Relation of cognitive reserve and task performance to expression of regional covariance networks in an event-related fMRI study of nonverbal memory
ABSTRACT Cognitive reserve (CR) has been established as a mechanism that can explain individual differences in the clinical manifestation of neural changes associated with aging or neurodegenerative diseases. CR may represent individual differences in how tasks are processed (i.e., differences in the component processes), or in the underlying neural circuitry (of the component processes). CR may be a function of innate differences or differential life experiences. To investigate to what extent CR can account for individual differences in brain activation and task performance, we used fMRI to image healthy young individuals while performing a nonverbal memory task. We used IQ estimates as a proxy for CR. During both study and test phase of the task, we identified regional covariance patterns whose change in subject expression across two task conditions correlated with performance and CR. Common brain regions in both activation patterns were suggestive of a brain network previously found to underlie overt and covert shifts of spatial attention. After partialing out the influence of task performance variables, this network still showed an association with the CR, i.e., there were reserve-related physiological differences that presumably would persist were there no subject differences in task performance. This suggests that this network may represent a neural correlate of CR.
SourceAvailable from: Anja Soldan[Show abstract] [Hide abstract]
ABSTRACT: Although many epidemiological studies suggest the beneficial effects of higher cognitive reserve (CR) in reducing age-related cognitive decline and dementia risk, the neural basis of CR is poorly understood. To our knowledge, the present study represents the first electrophysiological investigation of the relationship between CR and neural reserve (i.e., neural efficiency and capacity). Specifically, we examined whether CR modulates event-related potentials associated with performance on a verbal recognition memory task with 3 set sizes (1, 4, or 7 letters) in healthy younger and older adults. Neural data showed that as task difficulty increased, the amplitude of the parietal P3b component during the probe phase decreased and its latency increased. Notably, the degree of these neural changes was negatively correlated with CR in both age groups, such that individuals with higher CR showed smaller changes in P3b amplitude and less slowing in P3b latency (i.e., smaller changes in the speed of neural processing) with increasing task difficulty, suggesting greater neural efficiency. These CR-related differences in neural efficiency may underlie reserve against neuropathology and age-related burden. Copyright © 2015 Elsevier Inc. All rights reserved.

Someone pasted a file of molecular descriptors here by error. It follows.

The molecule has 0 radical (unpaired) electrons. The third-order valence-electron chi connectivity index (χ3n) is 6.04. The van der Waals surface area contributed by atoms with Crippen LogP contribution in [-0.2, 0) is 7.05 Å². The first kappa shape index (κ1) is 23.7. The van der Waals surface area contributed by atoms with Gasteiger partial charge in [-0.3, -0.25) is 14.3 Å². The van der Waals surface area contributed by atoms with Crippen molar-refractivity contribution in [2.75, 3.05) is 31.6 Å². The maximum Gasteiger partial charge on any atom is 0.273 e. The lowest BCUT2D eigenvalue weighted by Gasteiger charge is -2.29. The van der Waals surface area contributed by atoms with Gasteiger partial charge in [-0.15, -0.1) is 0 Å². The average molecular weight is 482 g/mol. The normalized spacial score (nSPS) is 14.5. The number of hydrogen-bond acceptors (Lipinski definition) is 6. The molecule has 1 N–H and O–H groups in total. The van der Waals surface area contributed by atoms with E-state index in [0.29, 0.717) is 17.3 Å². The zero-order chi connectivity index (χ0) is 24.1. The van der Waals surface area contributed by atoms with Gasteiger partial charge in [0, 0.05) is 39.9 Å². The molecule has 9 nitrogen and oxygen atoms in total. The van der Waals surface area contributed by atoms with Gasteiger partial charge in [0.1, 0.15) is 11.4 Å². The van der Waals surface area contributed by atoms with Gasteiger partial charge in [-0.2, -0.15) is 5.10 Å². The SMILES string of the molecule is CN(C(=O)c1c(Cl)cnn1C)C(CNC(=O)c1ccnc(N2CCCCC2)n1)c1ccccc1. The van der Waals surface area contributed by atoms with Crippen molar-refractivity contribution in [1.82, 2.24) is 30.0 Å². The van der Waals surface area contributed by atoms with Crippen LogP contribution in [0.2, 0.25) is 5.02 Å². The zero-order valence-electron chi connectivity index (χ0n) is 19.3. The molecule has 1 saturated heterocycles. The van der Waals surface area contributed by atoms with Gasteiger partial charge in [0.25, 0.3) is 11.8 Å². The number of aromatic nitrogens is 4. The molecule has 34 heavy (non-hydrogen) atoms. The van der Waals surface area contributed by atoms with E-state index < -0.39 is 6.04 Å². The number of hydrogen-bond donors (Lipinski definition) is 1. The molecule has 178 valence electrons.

[Show abstract] [Hide abstract]
ABSTRACT: The study of dual task interference has gained increasing attention in the literature for the past 35 years, with six MEDLINE citations in 1979 growing to 351 citations indexed in 2014 and a peak of 454 cited papers in 2013. Increasingly, researchers are examining dual task cost in individuals with pathology, including those with neurodegenerative diseases. While the influence of these papers has extended from the laboratory to the clinic, the field has evolved without clear definitions of commonly used terms and with extreme variations in experimental procedures. As a result, it is difficult to examine the interference literature as a single body of work. In this paper we present a new taxonomy for classifying cognitive-motor and motor-motor interference within the study of dual task behaviors that connects traditional concepts of learning and principles of motor control with current issues of multitasking analysis. As a first step in the process we provide an operational definition of dual task, distinguishing it from a complex single task. We present this new taxonomy, inclusive of both cognitive and motor modalities, as a working model; one that we hope will generate discussion and create a framework from which one can view previous studies and develop questions of interest.BioMed Research International 04/2015; 2015:10 pages. DOI:10.1155/2015/591475 · 2.71 Impact Factor